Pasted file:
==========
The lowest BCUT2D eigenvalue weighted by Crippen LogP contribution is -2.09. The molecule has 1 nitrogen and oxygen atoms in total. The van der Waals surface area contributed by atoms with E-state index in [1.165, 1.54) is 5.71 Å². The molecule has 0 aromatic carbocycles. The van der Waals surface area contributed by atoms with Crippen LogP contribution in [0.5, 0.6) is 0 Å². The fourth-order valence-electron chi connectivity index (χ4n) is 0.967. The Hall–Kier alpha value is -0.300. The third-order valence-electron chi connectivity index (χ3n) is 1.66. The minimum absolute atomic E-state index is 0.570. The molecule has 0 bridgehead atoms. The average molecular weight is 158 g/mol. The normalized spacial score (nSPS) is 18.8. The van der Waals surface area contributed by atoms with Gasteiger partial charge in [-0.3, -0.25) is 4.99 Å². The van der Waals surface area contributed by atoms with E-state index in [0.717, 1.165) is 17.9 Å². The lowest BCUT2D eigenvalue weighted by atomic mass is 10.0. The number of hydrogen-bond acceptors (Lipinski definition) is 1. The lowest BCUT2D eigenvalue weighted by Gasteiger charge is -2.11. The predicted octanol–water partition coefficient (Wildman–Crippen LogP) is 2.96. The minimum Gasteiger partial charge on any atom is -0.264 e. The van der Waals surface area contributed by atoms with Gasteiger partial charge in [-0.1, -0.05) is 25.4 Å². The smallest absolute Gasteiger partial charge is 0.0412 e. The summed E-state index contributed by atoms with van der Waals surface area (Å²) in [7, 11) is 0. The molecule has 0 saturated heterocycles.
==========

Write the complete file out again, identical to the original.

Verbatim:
The lowest BCUT2D eigenvalue weighted by Crippen LogP contribution is -2.09. The molecule has 1 nitrogen and oxygen atoms in total. The van der Waals surface area contributed by atoms with E-state index in [1.165, 1.54) is 5.71 Å². The molecule has 0 aromatic carbocycles. The van der Waals surface area contributed by atoms with Crippen LogP contribution in [0.5, 0.6) is 0 Å². The fourth-order valence-electron chi connectivity index (χ4n) is 0.967. The Hall–Kier alpha value is -0.300. The third-order valence-electron chi connectivity index (χ3n) is 1.66. The minimum absolute atomic E-state index is 0.570. The molecule has 0 bridgehead atoms. The average molecular weight is 158 g/mol. The normalized spacial score (nSPS) is 18.8. The van der Waals surface area contributed by atoms with Gasteiger partial charge in [-0.3, -0.25) is 4.99 Å². The van der Waals surface area contributed by atoms with E-state index in [0.717, 1.165) is 17.9 Å². The lowest BCUT2D eigenvalue weighted by atomic mass is 10.0. The number of hydrogen-bond acceptors (Lipinski definition) is 1. The lowest BCUT2D eigenvalue weighted by Gasteiger charge is -2.11. The predicted octanol–water partition coefficient (Wildman–Crippen LogP) is 2.96. The minimum Gasteiger partial charge on any atom is -0.264 e. The van der Waals surface area contributed by atoms with Gasteiger partial charge in [-0.1, -0.05) is 25.4 Å². The smallest absolute Gasteiger partial charge is 0.0412 e. The summed E-state index contributed by atoms with van der Waals surface area (Å²) in [7, 11) is 0. The molecule has 0 saturated heterocycles.